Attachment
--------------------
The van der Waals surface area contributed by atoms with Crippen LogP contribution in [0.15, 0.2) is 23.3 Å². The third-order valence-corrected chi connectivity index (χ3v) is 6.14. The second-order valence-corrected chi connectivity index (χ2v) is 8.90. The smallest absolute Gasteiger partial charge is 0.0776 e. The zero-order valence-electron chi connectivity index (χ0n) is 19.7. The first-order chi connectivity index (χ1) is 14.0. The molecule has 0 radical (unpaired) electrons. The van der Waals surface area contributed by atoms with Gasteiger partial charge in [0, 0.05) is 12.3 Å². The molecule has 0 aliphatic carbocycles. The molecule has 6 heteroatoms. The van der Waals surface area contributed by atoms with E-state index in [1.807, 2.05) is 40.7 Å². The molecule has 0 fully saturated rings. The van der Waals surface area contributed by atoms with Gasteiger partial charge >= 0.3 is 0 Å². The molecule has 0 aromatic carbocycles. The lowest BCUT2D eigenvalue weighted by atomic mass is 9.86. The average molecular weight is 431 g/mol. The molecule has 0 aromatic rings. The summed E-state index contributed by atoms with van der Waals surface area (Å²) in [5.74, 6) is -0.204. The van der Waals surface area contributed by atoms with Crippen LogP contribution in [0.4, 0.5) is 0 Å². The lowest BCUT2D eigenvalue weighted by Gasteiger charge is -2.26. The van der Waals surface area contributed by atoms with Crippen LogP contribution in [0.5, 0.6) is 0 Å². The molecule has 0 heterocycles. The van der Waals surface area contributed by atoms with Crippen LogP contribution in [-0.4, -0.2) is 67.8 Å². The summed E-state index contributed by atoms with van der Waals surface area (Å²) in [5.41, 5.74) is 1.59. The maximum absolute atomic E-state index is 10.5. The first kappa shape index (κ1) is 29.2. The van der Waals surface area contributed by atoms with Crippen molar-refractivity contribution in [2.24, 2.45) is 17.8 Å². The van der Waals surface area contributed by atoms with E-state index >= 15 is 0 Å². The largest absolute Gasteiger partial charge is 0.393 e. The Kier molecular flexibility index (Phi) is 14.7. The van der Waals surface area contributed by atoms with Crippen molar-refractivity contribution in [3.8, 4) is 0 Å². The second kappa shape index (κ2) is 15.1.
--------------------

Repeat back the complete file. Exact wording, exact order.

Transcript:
The van der Waals surface area contributed by atoms with Crippen LogP contribution in [0.15, 0.2) is 23.3 Å². The third-order valence-corrected chi connectivity index (χ3v) is 6.14. The second-order valence-corrected chi connectivity index (χ2v) is 8.90. The smallest absolute Gasteiger partial charge is 0.0776 e. The zero-order valence-electron chi connectivity index (χ0n) is 19.7. The first-order chi connectivity index (χ1) is 14.0. The molecule has 0 radical (unpaired) electrons. The van der Waals surface area contributed by atoms with Gasteiger partial charge in [0, 0.05) is 12.3 Å². The molecule has 0 aliphatic carbocycles. The molecule has 6 heteroatoms. The van der Waals surface area contributed by atoms with E-state index in [1.807, 2.05) is 40.7 Å². The molecule has 0 fully saturated rings. The van der Waals surface area contributed by atoms with Gasteiger partial charge >= 0.3 is 0 Å². The molecule has 0 aromatic carbocycles. The lowest BCUT2D eigenvalue weighted by atomic mass is 9.86. The average molecular weight is 431 g/mol. The molecule has 0 aromatic rings. The summed E-state index contributed by atoms with van der Waals surface area (Å²) in [5.74, 6) is -0.204. The van der Waals surface area contributed by atoms with Crippen LogP contribution in [0.4, 0.5) is 0 Å². The lowest BCUT2D eigenvalue weighted by Gasteiger charge is -2.26. The van der Waals surface area contributed by atoms with Crippen LogP contribution in [0.5, 0.6) is 0 Å². The molecule has 0 heterocycles. The van der Waals surface area contributed by atoms with Crippen LogP contribution in [-0.4, -0.2) is 67.8 Å². The summed E-state index contributed by atoms with van der Waals surface area (Å²) in [5.41, 5.74) is 1.59. The maximum absolute atomic E-state index is 10.5. The first kappa shape index (κ1) is 29.2. The van der Waals surface area contributed by atoms with Crippen molar-refractivity contribution in [2.24, 2.45) is 17.8 Å². The van der Waals surface area contributed by atoms with E-state index >= 15 is 0 Å². The largest absolute Gasteiger partial charge is 0.393 e. The Kier molecular flexibility index (Phi) is 14.7. The van der Waals surface area contributed by atoms with Crippen molar-refractivity contribution in [3.8, 4) is 0 Å². The second kappa shape index (κ2) is 15.1.